Trip leader Jackson Carlaw declines to answer if MSPs will visit with minority groups affected by new laws enshrining the “apartheid nature” of Israel
PALESTINE solidarity activists have lashed out at a cross-party delegation of MSPs who have departed on a trip in aid of “building bridges” with Israel, as a storm of protest hits the country over controversial new laws.
A spokesperson for delegation leader and Conservative MSP Jackson Carlaw refused to answer whether the group, which includes SNP and Labour MSPs, would meet with protesters in Israel who are opposing the new law to hear their views, refusing to reveal their itinerary citing “security concerns”.
The week long visit comes as Israel is gripped by a wave of protests against a new nation-state law which privileges Jewish citizens over citizens from other ethnic and religious groups, including more than 1.6 million Arab citizens of Israel, many of whom identify as Palestinian and remained on their land after 1948, when 700,000 Palestinians were forced to flee their lands.
Thousands demonstrated in Tel Aviv on Saturday [11 August] against the law, which privileges Hebrew as the official language over Arabic, establishes, as a state objective, the development of settlements which are a major point of contention in the occupied West Bank and asserts that “the exercise of the right to national self-determination in the State of Israel is unique to the Jewish People”, meaning that other claims to self-determination are not recognised.
The delegation, which includes Carlaw, fellow Tory MSPs Murdo Fraser and Bill Bowman, SNP MSP Richard Lyle and Labour MSP Mary Fee, are all members of the Building Bridges with Israel (BBI) group in the Scottish Parliament.
Speaking to CommonSpace, Sofiah MacLeod of the Scottish Palestine Solidarity Campaign (SPSC) described BBI as a “forum for the pro-Israel lobby group in Scotland”.
She said: “There is no question that the so-called ‘Building Bridges with Israel’ Cross Party Group is a forum for the pro-Israel lobby group in Scotland. The group was established to deal with rising sympathy with the Palestinian cause in Scotland, including amongst elected representatives, and to counter the strong campaign for the Palestinian call for boycott, divestment and sanctions against the state of Israel (BDS) – Israeli officials saw Scotland as a “hub” for BDS campaigning.
“Scottish PSC has worked hard over the years to respond to the BDS Call from Palestinian civil society, claiming some key victories around cultural boycott, attempts to criminalise BDS activity and through campaigns around complicit companies such as Eden Springs and Veolia. It is no surprise that the Israeli government and their partners would work so hard to try to win back some ground in Scotland.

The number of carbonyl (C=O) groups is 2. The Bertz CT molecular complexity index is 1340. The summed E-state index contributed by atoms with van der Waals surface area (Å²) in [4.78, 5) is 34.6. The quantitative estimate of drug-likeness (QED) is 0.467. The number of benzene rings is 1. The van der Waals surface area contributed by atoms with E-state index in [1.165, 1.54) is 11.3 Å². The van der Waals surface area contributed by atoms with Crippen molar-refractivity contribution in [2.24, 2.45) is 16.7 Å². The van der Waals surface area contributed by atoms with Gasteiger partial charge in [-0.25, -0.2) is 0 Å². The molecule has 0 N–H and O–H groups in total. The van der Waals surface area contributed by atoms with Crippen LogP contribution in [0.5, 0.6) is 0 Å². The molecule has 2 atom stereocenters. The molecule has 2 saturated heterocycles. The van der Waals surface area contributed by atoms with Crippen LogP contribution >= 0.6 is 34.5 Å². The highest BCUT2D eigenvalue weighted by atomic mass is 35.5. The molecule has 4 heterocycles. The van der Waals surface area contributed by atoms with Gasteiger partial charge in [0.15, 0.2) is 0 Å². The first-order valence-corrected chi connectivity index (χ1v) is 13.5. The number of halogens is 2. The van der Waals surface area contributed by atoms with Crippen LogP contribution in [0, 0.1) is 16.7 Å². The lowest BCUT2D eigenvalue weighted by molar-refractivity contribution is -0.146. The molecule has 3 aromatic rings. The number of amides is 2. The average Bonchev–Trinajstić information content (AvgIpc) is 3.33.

“All this while the Israeli government codifies the apartheid nature of the state of Israel in law, and as they orchestrate an international campaign of smears against political opponents – be they Israeli, Jewish or non-Jews – with the intention of threatening reputations, jobs, university tenures and scholarships, it is shameful that these MSPs are willing to be hosted and feted by the perpetrators.”
Responding to the criticism, Carlaw’s spokeperson said: “It goes without saying that the attendees support the right of Israel to exist and have nothing further to add on the comments from the SPSC.”
Responding to CommonSpace requests for an itinerary of events and orgnisations to be visited by the group, a spokesperson for Carlaw said: “We are unable to disclose the itinerary in advance as you will appreciate security concerns play a part for some of the visit. Where appropriate pictures will be put out on social media following individual visits.
“A full report of the trip will be provided to the next meeting of the Building Bridges with Israel Cross Party Group.”
Carlaw has posted about visits to the Israeli Supreme Court and the Yad Vashem Holocaust Rembrance centre on the first day of the trip (13 August).
BBI describes its purpose as to “engage with Israel and build links based on business, culture and academia as well as exploring and countering issues of anti-Semitism at home and abroad.”
It is supported by several pro-Israel campaigning groups such as Scottish Friends of Israel and Confederation of Friends of Israel Scotland as well as the Israeli Consul in Scotland, Stanley Lovatt.
The minutes of the group’s proceedings [13 June] appear to confirm SPSC’s view that the group was established to push back against Scottish pro-Palestinian activism.
Its most recent batch of minutes concludes with Carlaw asserting that opposing “anti-Israel rhetoric” was a focus of the group.
They read: “Jackson thanked the speakers and noted that part of the reason the group was formed was to deal with anti-Israel rhetoric, and noted the challenges are quite profound.”
The new nation state law, established as a ‘basic law’ of the Israeli state in July, and therefore difficult to repeal or alter, comes on the heels of President Donald Trump’s decision to move the US embassy to Jerusalem, enacted on 14 May. The move met with mass protests from Palestinians, who viewed it as a repudiation of the aspiration to Palestinian statehood, and violent incursions against Palestinian protesters and communities by Israeli armed forces.
At least 110 Palestinians were killed over two weeks of protests, which also demanded an end to the ongoing siege of Gaza by the Israeli state, which has seen living standards decline to the stage where the strip is “unlivable”, according to the UN.
A spokesperson for Lyle would only confirm he was on the trip and would return at the end of the week. Fee had not responded by time of publication.
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